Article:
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Du Temple Monoplane

By Wikipedia,
the free encyclopedia,

https://en.wikipedia.org/wiki/Du_Temple_Monoplane

The du Temple Monoplane was a large aeroplane made of aluminium, built in Brest, France, by naval officer Félix du Temple in 1874.

Monoplane
1874DuTemple.jpg
The Du Temple Monoplane.
Role
National origin France
Manufacturer Félix du Temple
First flight 1874
Number built 1

It had a wingspan of 13 m (43 ft) and weighed of only 80 kg (180 lb) without the pilot.

Several trials were made with the aircraft, and it is generally recognized that it achieved lift-off — described by Dollfus as «short hop or leap» and in Flight International as «staggered briefly into the air» — (from a combination of its own power and running down an inclined ramp), glided for a short time and returned safely to the ground, making it the first successful powered flight in history though not the first self-powered one.

It was displayed at the 1878 Exposition Universelle («World Fair») in Paris.

Steam engine

Patent drawing of the Monoplane, 1874.

Patent drawing of the Monoplane, 1874.

The aircraft used a very compact, high-speed circulation steam engine for which Félix du Temple applied for a patent on 28 April 1876. The engine used very small pipes packed together «to obtain the highest possible contact surface for the smallest possible volume»

«When he began with the aid of his brother, M. Louis du Temple, to experiment on a large scale, the inadequacy of all motors then known became apparent. They first tried steam at very high pressures, then a hot-air engine, and finally built and patented, in 1876 a very light steam boiler weighing from 39 to 44 lb. to the horse power, which appears to have been the prototype of some of the light boilers which have since been constructed. It consisted in a series of very thin tubes less than 1/8 in. in internal diameter, through which water circulated very rapidly, and was flashed into steam by the surrounding flame.»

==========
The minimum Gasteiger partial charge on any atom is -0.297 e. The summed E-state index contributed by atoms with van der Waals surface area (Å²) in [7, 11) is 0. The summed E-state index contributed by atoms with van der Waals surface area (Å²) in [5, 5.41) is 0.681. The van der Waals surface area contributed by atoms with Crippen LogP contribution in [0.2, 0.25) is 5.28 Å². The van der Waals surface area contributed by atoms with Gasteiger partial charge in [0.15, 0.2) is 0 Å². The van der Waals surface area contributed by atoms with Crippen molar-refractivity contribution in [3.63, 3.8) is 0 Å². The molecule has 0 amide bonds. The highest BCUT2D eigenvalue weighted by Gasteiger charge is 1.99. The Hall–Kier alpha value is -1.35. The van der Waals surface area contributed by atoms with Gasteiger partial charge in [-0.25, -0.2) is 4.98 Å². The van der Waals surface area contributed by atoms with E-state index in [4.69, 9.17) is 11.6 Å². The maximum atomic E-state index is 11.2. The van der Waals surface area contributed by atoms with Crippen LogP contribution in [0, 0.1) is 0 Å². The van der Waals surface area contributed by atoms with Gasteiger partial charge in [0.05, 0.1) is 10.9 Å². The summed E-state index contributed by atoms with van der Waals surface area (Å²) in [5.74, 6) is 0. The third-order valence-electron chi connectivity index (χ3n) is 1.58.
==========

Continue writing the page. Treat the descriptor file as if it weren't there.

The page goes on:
This type of boiler, which boils the water instantly, has come to be known as a flash boiler. The engine design was later adopted by the French Navy for the propulsion of the first French torpedo boats:

«Officers and engineers have now made up their opinion regarding Du Temple’s steam engine. Everybody proclaims the superiority of its qualities… orders are pouring in from our commercial harbours and from the French government.»



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Published - June 2017














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